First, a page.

NewsJune 21 2017

Kennebec has a new attorney

Posted by Lucy

Kennebec has a new attorney  
 
By Lucy Halverson/LCH
 
   Amy Janssen, who has been working at Sundall Law office in Kennebec since the summer of 2014, passed her bar exam last February and is now fully licensed to practice law in South Dakota and her home state of Nebraska.  
    Sitting at her desk at the law office, surrounded by law reference books and her young daughter’s colorful artwork, Janssen was excited to discuss her law practice, and what brought her to Kennebec.  
    Growing up on a ranch in Nebraska, Janssen said she always wanted to be a lawyer.  
   “I knew since I was eight-years-old that I wanted to be an attorney,” she said. “I thought it was the best way to help people.” 
   During college she devoted her time to her studies rather than extra-curricular activities.  
  I knew what I wanted to do, and really focused on my grades,” Janssen said. 
  Her interest in criminal law and helping people developed as a member of the college Criminal Justice Association at Chadron State College.  
  We participated in ride-alongs with law enforcement, observed drug dogs in action, and experienced crime scene analysis,” she said.  
  She recently started accepting court-appointments from the Sixth Circuit Court at Kennebec, and had her first day in court June 15, representing a client on a criminal charge.  
  It went well,” Janssen said about her first appearance in front of Sixth Circuit Judge Patricia J. DeVaney.  
  In addition to court-appointments, she is now accepting clients at her private practice at Sundall Law, and was recently named the attorney for the town of Kennebec - a position Sundall held for nearly 40 years.  
  With Sundall’s mentoring, she has gained valuable experience in probate and real estate law over the last several years.  
  I have the best mentor,” she said, in reference to working with Sundall.  
  As a court-appointed attorney, she’s also knowledgeable in criminal law, dealing with DUI’s and drug possession charges.  
   Janssen was raised on a ranch near Gordon, Neb. She graduated from high school in 2006, then went on to further her education at Wayne and Chadron, Neb. She earned a criminal justice degree, and then enrolled in law school at the University of South Dakota where she graduated in May of 2014. 
  South Dakota’s Rural Attorney Recruitment Program, approved by the 2013 South Dakota Legislature, is credited with bringing Janssen to Lyman County. 
  The program provides attorneys with an incentive payment funded by the South Dakota United Judicial System, the State Bar, and the eligible county, to practice law. As a qualifying county Lyman County is responsible for 35 percent of the total amount of the incentive payment, payable over five years, to assist with the attorney’s law school tuition and fees. Janssen is one of approximately 16 licensed attorneys to be placed in qualifying counties since the program started.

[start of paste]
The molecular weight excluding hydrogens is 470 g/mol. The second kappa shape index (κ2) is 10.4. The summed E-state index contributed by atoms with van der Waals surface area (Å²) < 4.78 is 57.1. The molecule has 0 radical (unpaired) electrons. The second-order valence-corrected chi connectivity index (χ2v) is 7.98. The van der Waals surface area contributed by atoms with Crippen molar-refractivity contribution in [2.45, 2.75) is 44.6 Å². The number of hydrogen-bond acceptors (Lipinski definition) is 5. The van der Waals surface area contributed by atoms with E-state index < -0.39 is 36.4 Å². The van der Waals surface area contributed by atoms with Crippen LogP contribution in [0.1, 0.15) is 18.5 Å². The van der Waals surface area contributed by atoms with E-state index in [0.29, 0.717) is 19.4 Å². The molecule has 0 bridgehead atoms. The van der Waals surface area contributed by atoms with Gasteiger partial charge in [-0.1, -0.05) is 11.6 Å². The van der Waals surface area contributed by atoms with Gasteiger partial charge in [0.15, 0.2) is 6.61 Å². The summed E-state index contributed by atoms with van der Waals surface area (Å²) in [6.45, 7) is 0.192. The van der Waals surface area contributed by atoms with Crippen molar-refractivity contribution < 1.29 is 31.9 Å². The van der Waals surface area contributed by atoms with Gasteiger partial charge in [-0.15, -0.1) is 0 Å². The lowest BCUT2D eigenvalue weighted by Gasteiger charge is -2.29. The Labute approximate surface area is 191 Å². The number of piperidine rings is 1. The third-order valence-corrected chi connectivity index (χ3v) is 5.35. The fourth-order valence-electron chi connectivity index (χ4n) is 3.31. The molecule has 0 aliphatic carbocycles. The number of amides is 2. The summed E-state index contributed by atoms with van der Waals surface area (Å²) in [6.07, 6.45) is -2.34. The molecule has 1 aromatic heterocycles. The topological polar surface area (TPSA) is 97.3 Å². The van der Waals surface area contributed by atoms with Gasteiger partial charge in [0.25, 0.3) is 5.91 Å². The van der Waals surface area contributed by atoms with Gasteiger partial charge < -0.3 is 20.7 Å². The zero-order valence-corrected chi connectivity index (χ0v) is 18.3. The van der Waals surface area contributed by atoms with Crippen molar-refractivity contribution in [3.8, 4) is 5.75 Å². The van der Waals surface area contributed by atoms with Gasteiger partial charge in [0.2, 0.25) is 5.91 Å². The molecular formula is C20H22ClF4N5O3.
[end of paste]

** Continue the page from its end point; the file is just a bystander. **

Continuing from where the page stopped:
I had let it be known at the law school that I was looking for someone to come in and eventually take over,” Sundall said.  
  Janssen contacted several different law firms in the state including Sundall. After visiting the area, she and her husband Jake chose Kennebec in part because he also found employment as a heavy equipment operator with Kennebec Telephone Construction.  
  We wanted to live in a smaller community, and I didn’t want to stay in Nebraska,” she said. “It [Kennebec] just fit the best.”  
  Sundall was happy to get the call. He joked that the list of lawyers wanting to move to Kennebec was a “pretty short list!” 
  Amy and her family are a good fit for Kennebec,” he said. “I would encourage clients to give her an opportunity.”  
  In her spare time Janssen enjoys reading and spending time with her family, attending her daughter’s activities, and traveling back to Nebraska to visit extended family. 
  Amy was sworn into office by Chief Justice David Gilbertson at a private ceremony attended by her husband and their two children, Aerika and Joseph, along with other family members, and Herb and Deanna Sundall at the South Dakota Supreme Court in Pierre May 2.

NewsJune 14 2017

Museum hosts dinner to RASDak riders

Posted by Lucy

Museum hosts dinner to RASDak riders
 
The Lyman County Museum hosted an evening meal, musical entertainment, and a beer garden for community members and RASDak riders on Wed., June 7. Approximately 225 people attended the event.

NewsJune 14 2017

Drought conditions move into Lyman County

Posted by Lucy

Drought conditions move into Lyman County
 
Governor activates State drought Task Force